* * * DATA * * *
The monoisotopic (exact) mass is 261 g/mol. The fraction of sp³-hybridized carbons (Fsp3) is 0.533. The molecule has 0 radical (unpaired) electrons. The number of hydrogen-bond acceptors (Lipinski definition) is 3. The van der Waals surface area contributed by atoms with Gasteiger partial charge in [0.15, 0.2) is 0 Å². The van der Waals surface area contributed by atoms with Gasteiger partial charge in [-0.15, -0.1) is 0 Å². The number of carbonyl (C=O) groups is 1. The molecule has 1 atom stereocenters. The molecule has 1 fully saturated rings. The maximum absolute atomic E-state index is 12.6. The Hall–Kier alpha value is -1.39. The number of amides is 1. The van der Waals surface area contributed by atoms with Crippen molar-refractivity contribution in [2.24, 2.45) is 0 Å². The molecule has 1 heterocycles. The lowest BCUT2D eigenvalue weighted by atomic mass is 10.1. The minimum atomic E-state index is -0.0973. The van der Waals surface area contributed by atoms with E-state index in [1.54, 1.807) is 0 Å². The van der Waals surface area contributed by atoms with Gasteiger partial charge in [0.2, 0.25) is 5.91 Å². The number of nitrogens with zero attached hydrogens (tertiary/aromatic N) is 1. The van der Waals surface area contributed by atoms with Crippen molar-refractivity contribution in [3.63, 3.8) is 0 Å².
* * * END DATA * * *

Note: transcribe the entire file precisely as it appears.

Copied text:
The monoisotopic (exact) mass is 261 g/mol. The fraction of sp³-hybridized carbons (Fsp3) is 0.533. The molecule has 0 radical (unpaired) electrons. The number of hydrogen-bond acceptors (Lipinski definition) is 3. The van der Waals surface area contributed by atoms with Gasteiger partial charge in [0.15, 0.2) is 0 Å². The van der Waals surface area contributed by atoms with Gasteiger partial charge in [-0.15, -0.1) is 0 Å². The number of carbonyl (C=O) groups is 1. The molecule has 1 atom stereocenters. The molecule has 1 fully saturated rings. The maximum absolute atomic E-state index is 12.6. The Hall–Kier alpha value is -1.39. The number of amides is 1. The van der Waals surface area contributed by atoms with Crippen molar-refractivity contribution in [2.24, 2.45) is 0 Å². The molecule has 1 heterocycles. The lowest BCUT2D eigenvalue weighted by atomic mass is 10.1. The minimum atomic E-state index is -0.0973. The van der Waals surface area contributed by atoms with E-state index in [1.54, 1.807) is 0 Å². The van der Waals surface area contributed by atoms with Gasteiger partial charge in [0.2, 0.25) is 5.91 Å². The number of nitrogens with zero attached hydrogens (tertiary/aromatic N) is 1. The van der Waals surface area contributed by atoms with Crippen molar-refractivity contribution in [3.63, 3.8) is 0 Å².